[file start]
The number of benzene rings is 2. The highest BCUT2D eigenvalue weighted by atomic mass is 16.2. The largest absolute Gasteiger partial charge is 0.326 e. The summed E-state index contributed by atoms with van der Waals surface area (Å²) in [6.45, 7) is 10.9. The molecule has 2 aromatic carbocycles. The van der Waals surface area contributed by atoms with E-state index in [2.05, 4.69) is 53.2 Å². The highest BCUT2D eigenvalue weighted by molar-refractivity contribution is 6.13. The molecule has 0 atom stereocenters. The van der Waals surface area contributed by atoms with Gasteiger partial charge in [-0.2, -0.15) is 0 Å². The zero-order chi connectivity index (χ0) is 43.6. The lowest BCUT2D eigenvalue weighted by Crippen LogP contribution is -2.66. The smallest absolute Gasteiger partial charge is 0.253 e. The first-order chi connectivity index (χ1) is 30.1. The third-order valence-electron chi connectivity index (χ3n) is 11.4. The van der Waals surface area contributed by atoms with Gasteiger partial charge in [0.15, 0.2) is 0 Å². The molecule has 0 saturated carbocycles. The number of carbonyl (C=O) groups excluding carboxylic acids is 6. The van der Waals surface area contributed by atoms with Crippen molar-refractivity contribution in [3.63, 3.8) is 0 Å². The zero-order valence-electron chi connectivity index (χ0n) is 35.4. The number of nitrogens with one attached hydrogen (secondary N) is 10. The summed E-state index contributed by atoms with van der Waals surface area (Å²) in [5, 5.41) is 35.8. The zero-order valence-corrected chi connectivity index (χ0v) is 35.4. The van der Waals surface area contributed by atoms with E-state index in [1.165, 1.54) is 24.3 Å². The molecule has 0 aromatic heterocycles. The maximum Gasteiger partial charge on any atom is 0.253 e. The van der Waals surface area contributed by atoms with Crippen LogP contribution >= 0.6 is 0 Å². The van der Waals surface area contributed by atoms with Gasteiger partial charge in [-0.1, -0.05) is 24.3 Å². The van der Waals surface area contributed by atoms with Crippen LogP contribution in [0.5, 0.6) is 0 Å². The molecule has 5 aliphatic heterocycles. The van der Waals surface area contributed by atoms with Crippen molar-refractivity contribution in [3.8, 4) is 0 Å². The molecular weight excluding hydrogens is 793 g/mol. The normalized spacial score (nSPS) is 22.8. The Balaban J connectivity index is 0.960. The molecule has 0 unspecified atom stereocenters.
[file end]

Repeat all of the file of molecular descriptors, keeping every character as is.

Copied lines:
The number of benzene rings is 2. The highest BCUT2D eigenvalue weighted by atomic mass is 16.2. The largest absolute Gasteiger partial charge is 0.326 e. The summed E-state index contributed by atoms with van der Waals surface area (Å²) in [6.45, 7) is 10.9. The molecule has 2 aromatic carbocycles. The van der Waals surface area contributed by atoms with E-state index in [2.05, 4.69) is 53.2 Å². The highest BCUT2D eigenvalue weighted by molar-refractivity contribution is 6.13. The molecule has 0 atom stereocenters. The van der Waals surface area contributed by atoms with Gasteiger partial charge in [-0.2, -0.15) is 0 Å². The zero-order chi connectivity index (χ0) is 43.6. The lowest BCUT2D eigenvalue weighted by Crippen LogP contribution is -2.66. The smallest absolute Gasteiger partial charge is 0.253 e. The first-order chi connectivity index (χ1) is 30.1. The third-order valence-electron chi connectivity index (χ3n) is 11.4. The van der Waals surface area contributed by atoms with Gasteiger partial charge in [0.15, 0.2) is 0 Å². The molecule has 0 saturated carbocycles. The number of carbonyl (C=O) groups excluding carboxylic acids is 6. The van der Waals surface area contributed by atoms with Crippen molar-refractivity contribution in [3.63, 3.8) is 0 Å². The zero-order valence-electron chi connectivity index (χ0n) is 35.4. The number of nitrogens with one attached hydrogen (secondary N) is 10. The summed E-state index contributed by atoms with van der Waals surface area (Å²) in [5, 5.41) is 35.8. The zero-order valence-corrected chi connectivity index (χ0v) is 35.4. The van der Waals surface area contributed by atoms with E-state index in [1.165, 1.54) is 24.3 Å². The molecule has 0 aromatic heterocycles. The maximum Gasteiger partial charge on any atom is 0.253 e. The van der Waals surface area contributed by atoms with Crippen LogP contribution >= 0.6 is 0 Å². The van der Waals surface area contributed by atoms with Gasteiger partial charge in [-0.1, -0.05) is 24.3 Å². The van der Waals surface area contributed by atoms with Crippen LogP contribution in [0.5, 0.6) is 0 Å². The molecule has 5 aliphatic heterocycles. The van der Waals surface area contributed by atoms with Crippen molar-refractivity contribution in [3.8, 4) is 0 Å². The molecular weight excluding hydrogens is 793 g/mol. The normalized spacial score (nSPS) is 22.8. The Balaban J connectivity index is 0.960. The molecule has 0 unspecified atom stereocenters.